Only Four Days Left!

The Myths and Legends Storybundle expires in just four days!


Once it’s gone, it’ll never come again. These things are as fleeting as the winds of magic on which they ride.

Get 13 fantasy books for just 15 bucks!

Some of that money goes to charity!

And a little bit of it goes to me, as well as all the other authors who contributed books to this great deal of summer adventure.

Even if you only read a fraction of the books here, you still get your money’s worth!

Do it now, cuz after May 31st, it’ll be too late!


Trump and 1984: Part 2!



On the 20th of May, my newest story landed: Platypus: An Orwellian Tale

Actually, it’s not a new story. I first wrote it in 1999. It was, in fact, the thesis project for my Bachelor’s of Fine Arts in Creative Writing at Bowling Green State University.

Not quite so long ago (February of 2017? It was really that long ago?!), I wrote a brief post about the emerging comparisons between 1984 and Donald Trump as President.  So now that Platypus has finally seen the light of day (after a little tweaking by the author, 19 years wiser), I figured I’d post this and let you all know that.

You can click here to find Platypus at your favorite ebook retailers. (Paperback out soon, though it’ll be more like a chapbook–it’s a novelette/longer story, not a novel.) Meanwhile, if you want to read a little blurb of the story of the story, read on here…

A Primitive But Interesting Species

My first degree was a Bachelors of Fine Arts in Creative Writing.

Really! I was one of those people!

Well, I didn’t start out as one of those people. I considered a lot of majors when I was seventeen and eighteen years old, generally among the hard and soft sciences. But after taking an interest survey for “undecided” college students, I turned away from them and embraced my creative side instead.

My mom would ask me what I was going to do with a degree in writing.

And I’d answer, “I don’t know, I’ll find something. I’m not worried about it.”

What I ended up doing with it was enlisting in the Navy, even though people were saying, “Shouldn’t you be an officer if you have a degree?”

The recruiter said that, no, I could go officer after boot camp.

And he should know, right? I mean, military recruiters would never lie to young, impressionable morons just to meet their monthly quotas, right?

Obviously, I was idealistic and stupid.

Well, stupid in hindsight. Just a young, naive dreamer at the time, like most of us at that age.

And if you, Dear Reader, are considering a college career in writing or a similarly idealistic path, please let me extend a bit of advice:

If you’re going to go to college and accumulate decades of debt, you need to get a degree in something that pays. Major in a paycheck (that you will still enjoy), and minor in what you really love (that probably doesn’t pay squat).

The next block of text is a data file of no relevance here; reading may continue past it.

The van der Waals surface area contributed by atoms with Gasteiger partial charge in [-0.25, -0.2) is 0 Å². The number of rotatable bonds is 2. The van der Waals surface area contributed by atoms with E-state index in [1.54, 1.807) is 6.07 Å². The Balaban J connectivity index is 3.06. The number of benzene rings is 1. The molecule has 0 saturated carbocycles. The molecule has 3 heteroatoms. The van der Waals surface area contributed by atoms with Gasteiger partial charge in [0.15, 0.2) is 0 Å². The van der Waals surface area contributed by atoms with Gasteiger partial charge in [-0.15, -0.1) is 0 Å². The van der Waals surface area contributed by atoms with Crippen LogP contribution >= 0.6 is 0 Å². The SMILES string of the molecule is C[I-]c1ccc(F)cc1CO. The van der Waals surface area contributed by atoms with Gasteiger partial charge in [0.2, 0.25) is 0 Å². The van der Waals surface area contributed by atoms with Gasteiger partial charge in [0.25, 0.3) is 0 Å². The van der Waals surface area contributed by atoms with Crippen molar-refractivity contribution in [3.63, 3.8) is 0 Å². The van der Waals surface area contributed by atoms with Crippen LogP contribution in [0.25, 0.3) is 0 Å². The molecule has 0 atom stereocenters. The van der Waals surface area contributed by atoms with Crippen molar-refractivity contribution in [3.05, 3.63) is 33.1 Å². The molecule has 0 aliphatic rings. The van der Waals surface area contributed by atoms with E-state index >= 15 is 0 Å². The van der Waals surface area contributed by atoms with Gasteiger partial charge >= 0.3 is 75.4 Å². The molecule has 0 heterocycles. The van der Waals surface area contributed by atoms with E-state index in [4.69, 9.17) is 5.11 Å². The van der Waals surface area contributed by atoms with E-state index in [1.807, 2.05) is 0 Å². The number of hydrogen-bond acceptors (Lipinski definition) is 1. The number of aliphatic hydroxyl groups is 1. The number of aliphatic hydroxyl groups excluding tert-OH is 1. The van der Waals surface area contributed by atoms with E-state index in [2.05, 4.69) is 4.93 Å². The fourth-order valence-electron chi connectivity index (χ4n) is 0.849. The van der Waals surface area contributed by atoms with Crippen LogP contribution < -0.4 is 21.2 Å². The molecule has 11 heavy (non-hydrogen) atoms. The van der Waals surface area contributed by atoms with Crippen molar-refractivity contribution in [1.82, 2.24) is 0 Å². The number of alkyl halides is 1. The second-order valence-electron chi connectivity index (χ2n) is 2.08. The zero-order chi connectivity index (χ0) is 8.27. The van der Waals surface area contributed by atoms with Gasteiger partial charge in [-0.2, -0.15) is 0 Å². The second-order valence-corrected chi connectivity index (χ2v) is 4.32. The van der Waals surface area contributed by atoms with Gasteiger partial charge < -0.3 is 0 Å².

I know that’s not what you want to hear, that I sound like your mom.

But guess what?

I’ve been there. And twenty years later, I’ve learned something: Mom was right.

Anyway, where was I going with this rant?

Oh, yeah.

“Platypus” was my college thesis project. It was by far the longest story written by anyone in my writing program cohort. (Though not the longest story I’d ever written—there was another I wish I still had, something Shakespearean in nature, about a king who thought himself immortal. Damn, I forgot about that until just now!) It was probably also the only genre piece of the bunch, too. We were taught that genre work was crap and that all serious artists wrote cryptic slice-of-life vignettes where nothing remotely exciting or interesting ever happened.

I do think that I came away with a little more of a literary approach to my swashbuckling, warp drive adventures, which I’m proud of. And this story is obviously an ode to that masterpiece of lit and genre, George Orwell’s 1984. (Which, by the way, has had a resurgence in popularity lately due to the strikingly similar politics of our current President…)

Anyway, this twenty-year-old story, this “primitive but interesting species,” has finally arrived for your entertainment. I hope it does both things for you. That it entertains, yes, but also that it carries a little of that literary weight and warning about what could be, if we are blindly compliant, intentionally ignorant, and allow it happen…

Hmmm… that didn’t really say much about the story itself, did it?

Here’s the blurb/teaser about the book too:

In the dystopian future, there is no poverty or war. Nor is there hope or mercy.

In Risen Cleveland, life is regimented and devoid of color. Literacy is obsolete and God is dead. Nothing ever changes. And it’s better that way. Easier. Safer.

Until one man dares to ask the forbidden question: Why?